THE BANGKO SENTRAL ng Pilipinas (BSP) sees room to “move faster” in easing monetary policy following the sovereign debt rating upgrade last April from S&P Global Ratings, the central bank chief said in an ABS-CBN News Channel (ANC) interview, noting that the domestic economy likely grew “slightly higher” than six percent in the first quarter of the year.
On the sidelines of Asian Development Bank’s annual meeting in Nadi, Fiji on Friday, BSP Governor Benjamin E. Diokno said the recent credit rating upgrade is “another factor” that will be considered during the Monetary Board’s (MB) May 9 policy meeting — its third for 2019. “I think the (credit upgrade) is another factor that we can now move faster this time,” he said.
S&P Global Ratings raised the country’s credit rating to “BBB+” from “BBB” — just a notch away from “A”-level rating and the first upgrade since 2013 when the country first bagged successive investment-grade ratings — citing above-average growth and strong external and fiscal position which have boosted the country’s economic profile.
A higher credit rating can enable the government and private companies in the country to borrow funds abroad at cheaper cost.
Reiterating pronouncements after he assumed his post in early-March, Mr. Diokno added that reductions in policy rates and banks’ reserve requirement ratio (RRR) are “inevitable.”
“It is inevitable that we will have to cut both the reserve requirement ratio and the interest rate,” he said. “We’re starting from the previous year’s 175-point increase. That’s not normal,”
The MB kept benchmark rates steady in its first and second policy reviews on Feb. 7 and March 21 at a 4.25-5.25% range, coming from a 175-basis-pointl cumulative hike in interest rates through five consecutive meetings last year, in an effort to quell inflation.
Headline inflation slowed for a fifth consecutive month to a 15-month-low of 3.3% in March from a nine-year-high 6.7% in September and October last year and a 5.2% average in 2018.
The BSP expects inflation for the month of April to have settled within a 2.7-3.5% range, as a continued decline in rice prices and the peso’s appreciation offset upward pressures from higher fuel and electricity costs. It expects inflation to average three percent this year. The Philippine Statistics Authority will report April inflation data on May 7.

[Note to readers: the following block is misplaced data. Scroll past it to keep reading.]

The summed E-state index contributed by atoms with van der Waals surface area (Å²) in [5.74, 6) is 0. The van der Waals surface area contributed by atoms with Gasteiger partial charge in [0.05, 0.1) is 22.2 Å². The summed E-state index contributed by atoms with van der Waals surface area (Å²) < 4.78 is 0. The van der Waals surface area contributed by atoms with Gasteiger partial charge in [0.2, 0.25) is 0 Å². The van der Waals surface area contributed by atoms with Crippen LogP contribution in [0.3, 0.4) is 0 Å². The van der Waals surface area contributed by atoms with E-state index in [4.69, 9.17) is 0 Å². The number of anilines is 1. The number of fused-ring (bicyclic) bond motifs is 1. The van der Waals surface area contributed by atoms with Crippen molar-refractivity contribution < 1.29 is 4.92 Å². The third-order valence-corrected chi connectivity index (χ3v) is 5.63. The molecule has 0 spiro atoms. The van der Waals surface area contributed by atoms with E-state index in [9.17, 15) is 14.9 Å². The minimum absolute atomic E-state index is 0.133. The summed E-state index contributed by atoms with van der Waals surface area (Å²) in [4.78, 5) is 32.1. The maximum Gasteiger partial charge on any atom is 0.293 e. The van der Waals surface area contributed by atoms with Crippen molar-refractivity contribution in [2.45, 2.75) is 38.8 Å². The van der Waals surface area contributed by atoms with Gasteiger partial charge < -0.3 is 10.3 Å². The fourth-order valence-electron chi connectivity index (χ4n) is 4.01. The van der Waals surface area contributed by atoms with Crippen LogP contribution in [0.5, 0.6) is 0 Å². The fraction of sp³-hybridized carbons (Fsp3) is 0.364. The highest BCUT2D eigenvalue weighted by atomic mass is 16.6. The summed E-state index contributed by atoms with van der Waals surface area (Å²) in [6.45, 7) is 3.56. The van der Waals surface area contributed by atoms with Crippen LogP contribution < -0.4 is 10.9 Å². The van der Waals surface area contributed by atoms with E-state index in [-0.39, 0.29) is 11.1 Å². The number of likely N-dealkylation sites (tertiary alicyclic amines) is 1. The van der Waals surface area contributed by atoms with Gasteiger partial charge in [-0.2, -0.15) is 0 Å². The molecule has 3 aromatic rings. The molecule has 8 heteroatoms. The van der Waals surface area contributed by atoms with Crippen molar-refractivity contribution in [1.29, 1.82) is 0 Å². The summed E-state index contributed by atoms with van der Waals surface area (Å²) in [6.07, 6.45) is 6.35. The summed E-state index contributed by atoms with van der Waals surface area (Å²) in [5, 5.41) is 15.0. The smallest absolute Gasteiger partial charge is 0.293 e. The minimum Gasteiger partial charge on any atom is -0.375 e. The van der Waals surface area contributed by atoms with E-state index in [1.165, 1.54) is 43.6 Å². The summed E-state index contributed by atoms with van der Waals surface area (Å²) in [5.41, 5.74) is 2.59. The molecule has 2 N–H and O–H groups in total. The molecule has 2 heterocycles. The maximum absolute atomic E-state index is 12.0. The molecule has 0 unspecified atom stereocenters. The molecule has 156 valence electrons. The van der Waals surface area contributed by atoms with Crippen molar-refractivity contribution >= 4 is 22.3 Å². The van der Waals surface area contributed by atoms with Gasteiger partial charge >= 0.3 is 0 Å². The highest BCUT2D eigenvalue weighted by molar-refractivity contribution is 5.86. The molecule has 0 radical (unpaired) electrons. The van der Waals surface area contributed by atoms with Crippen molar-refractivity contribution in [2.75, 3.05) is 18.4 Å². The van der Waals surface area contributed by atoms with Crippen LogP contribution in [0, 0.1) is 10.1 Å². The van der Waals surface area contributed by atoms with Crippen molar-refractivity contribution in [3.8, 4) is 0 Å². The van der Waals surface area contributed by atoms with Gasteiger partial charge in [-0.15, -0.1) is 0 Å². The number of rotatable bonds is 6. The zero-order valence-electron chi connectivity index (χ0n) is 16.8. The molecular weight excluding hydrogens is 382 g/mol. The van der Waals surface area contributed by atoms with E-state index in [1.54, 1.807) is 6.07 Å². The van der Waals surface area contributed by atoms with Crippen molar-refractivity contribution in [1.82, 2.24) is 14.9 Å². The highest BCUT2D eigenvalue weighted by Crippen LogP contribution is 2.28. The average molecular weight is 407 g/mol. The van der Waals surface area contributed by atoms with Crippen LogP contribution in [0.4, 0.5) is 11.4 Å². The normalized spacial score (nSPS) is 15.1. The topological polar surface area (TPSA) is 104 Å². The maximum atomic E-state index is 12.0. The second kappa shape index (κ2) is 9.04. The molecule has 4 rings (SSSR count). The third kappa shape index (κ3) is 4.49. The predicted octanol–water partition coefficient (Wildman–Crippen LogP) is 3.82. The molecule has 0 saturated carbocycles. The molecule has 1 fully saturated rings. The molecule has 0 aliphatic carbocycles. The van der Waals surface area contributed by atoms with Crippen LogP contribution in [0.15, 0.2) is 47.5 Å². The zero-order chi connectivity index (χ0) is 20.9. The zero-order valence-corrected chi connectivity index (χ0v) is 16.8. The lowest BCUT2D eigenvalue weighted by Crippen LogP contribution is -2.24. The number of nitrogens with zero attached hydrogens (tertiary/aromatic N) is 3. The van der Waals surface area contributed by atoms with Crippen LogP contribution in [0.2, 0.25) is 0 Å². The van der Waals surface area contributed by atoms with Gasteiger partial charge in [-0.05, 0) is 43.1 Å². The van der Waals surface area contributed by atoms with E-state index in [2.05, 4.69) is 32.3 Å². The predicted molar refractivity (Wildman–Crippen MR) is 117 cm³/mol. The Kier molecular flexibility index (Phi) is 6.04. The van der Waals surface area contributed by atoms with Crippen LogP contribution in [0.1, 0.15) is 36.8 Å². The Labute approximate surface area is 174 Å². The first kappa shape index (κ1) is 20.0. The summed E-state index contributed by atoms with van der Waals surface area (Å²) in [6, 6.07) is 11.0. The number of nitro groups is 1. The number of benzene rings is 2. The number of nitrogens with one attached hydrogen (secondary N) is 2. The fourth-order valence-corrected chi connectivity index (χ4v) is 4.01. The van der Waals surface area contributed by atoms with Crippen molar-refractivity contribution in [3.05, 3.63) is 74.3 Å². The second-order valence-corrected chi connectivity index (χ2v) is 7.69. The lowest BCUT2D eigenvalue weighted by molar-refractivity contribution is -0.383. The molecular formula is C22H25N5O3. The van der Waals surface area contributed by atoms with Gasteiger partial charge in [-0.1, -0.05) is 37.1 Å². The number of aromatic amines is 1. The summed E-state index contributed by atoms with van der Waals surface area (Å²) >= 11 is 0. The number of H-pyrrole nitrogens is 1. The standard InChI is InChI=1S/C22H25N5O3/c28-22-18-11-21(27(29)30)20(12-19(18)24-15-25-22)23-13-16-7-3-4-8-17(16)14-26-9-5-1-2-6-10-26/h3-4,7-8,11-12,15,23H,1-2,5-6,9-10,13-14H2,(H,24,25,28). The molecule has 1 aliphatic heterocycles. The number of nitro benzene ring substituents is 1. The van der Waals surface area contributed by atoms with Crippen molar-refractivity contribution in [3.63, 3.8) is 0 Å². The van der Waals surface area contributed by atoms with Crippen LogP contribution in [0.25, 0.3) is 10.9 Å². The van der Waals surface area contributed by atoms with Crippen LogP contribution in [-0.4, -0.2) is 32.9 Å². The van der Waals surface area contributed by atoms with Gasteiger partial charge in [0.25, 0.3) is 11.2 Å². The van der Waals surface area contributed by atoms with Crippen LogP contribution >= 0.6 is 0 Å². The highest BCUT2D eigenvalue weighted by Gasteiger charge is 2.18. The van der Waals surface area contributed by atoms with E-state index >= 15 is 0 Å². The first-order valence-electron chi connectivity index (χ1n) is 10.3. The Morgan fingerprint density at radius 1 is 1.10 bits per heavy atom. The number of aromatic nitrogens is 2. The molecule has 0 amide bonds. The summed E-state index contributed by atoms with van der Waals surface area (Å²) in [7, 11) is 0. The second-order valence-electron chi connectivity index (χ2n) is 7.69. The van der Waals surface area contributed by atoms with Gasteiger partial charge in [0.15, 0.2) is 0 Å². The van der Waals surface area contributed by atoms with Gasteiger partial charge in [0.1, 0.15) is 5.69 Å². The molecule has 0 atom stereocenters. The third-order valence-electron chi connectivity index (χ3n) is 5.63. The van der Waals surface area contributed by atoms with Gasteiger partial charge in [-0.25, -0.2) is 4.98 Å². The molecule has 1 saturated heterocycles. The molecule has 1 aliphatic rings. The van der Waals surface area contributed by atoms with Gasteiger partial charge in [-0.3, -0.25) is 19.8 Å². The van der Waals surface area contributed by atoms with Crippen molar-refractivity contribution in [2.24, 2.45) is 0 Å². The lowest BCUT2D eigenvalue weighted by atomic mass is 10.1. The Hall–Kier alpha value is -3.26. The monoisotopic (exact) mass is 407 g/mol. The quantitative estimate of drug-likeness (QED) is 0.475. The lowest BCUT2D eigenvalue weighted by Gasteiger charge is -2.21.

The central bank also held off cutting banks’ reserve requirement ratio (RRR), even as Mr. Diokno has described the already-reduced 18% RRR as still “very high”, citing “room for… one percentage point [cut] every quarter for the next four quarters.”
Mr. Diokno also told ANC on Friday that gross domestic product (GDP) likely grew “slightly higher” than six percent in the first three months of the year, propelled by election spending, construction, investments and manufacturing. The PSA will report first-quarter GDP data on May 9.
“It’s an election year. (Also), even if there’s not much construction, there’s what we call accounts payable or the payment for things we’ve done before. Private investment is quite active,” Mr. Diokno explained.
GDP growth has been hovering around six percent since the fourth quarter of 2017 (6.6%), clocking in at 6.5%, 6.2%, six percent and 6.3% in last year’s first to fourth quarters, respectively.
The government last March reduced its 2019 GDP growth target to 6-7% from 7-8% originally in the face of delayed enactment of the 2019 national budget, which was slashed by P95.3 billion to P3.662 trillion when it was signed into law four months late in mid-April.
The delay in the 2019 budget prevented the government from front-loading investments in big-ticket infrastructure projects during the best time of the year to construct: the first quarter. Public works spending has been on hold for a 45-day period starting March 29 ahead of the May 13 legislative and local mid-term elections.
Mr. Diokno’s estimate mirrored projections made by two state economic managers earlier this week. Socioeconomic Planning Secretary Ernesto M. Pernia said he expects first-quarter GDP at “above six percent,” while Trade and Industry Secretary Ramon M. Lopez gave a 6.2-6.4% range. — Karl Angelo N. Vidal